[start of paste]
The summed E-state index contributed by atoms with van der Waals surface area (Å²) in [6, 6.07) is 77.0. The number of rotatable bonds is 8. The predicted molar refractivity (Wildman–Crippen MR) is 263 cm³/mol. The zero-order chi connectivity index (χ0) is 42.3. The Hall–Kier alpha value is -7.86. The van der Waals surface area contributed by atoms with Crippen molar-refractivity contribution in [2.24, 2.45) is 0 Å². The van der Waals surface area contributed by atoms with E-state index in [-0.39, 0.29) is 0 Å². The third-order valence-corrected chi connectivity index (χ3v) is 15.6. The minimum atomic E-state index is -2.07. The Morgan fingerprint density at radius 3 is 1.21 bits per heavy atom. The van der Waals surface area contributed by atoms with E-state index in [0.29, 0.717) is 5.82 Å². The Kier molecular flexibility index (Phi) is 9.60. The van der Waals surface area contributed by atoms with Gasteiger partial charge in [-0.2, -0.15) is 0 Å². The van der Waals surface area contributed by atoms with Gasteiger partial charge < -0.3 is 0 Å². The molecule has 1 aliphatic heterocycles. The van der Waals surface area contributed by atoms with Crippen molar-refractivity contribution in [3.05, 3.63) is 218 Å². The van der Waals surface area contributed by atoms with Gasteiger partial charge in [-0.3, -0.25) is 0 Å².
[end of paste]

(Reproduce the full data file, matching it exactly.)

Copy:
The summed E-state index contributed by atoms with van der Waals surface area (Å²) in [6, 6.07) is 77.0. The number of rotatable bonds is 8. The predicted molar refractivity (Wildman–Crippen MR) is 263 cm³/mol. The zero-order chi connectivity index (χ0) is 42.3. The Hall–Kier alpha value is -7.86. The van der Waals surface area contributed by atoms with Crippen molar-refractivity contribution in [2.24, 2.45) is 0 Å². The van der Waals surface area contributed by atoms with E-state index in [-0.39, 0.29) is 0 Å². The third-order valence-corrected chi connectivity index (χ3v) is 15.6. The minimum atomic E-state index is -2.07. The Morgan fingerprint density at radius 3 is 1.21 bits per heavy atom. The van der Waals surface area contributed by atoms with E-state index in [0.29, 0.717) is 5.82 Å². The Kier molecular flexibility index (Phi) is 9.60. The van der Waals surface area contributed by atoms with Gasteiger partial charge in [-0.2, -0.15) is 0 Å². The van der Waals surface area contributed by atoms with Gasteiger partial charge < -0.3 is 0 Å². The molecule has 1 aliphatic heterocycles. The van der Waals surface area contributed by atoms with Crippen molar-refractivity contribution in [3.05, 3.63) is 218 Å². The van der Waals surface area contributed by atoms with Gasteiger partial charge in [-0.3, -0.25) is 0 Å².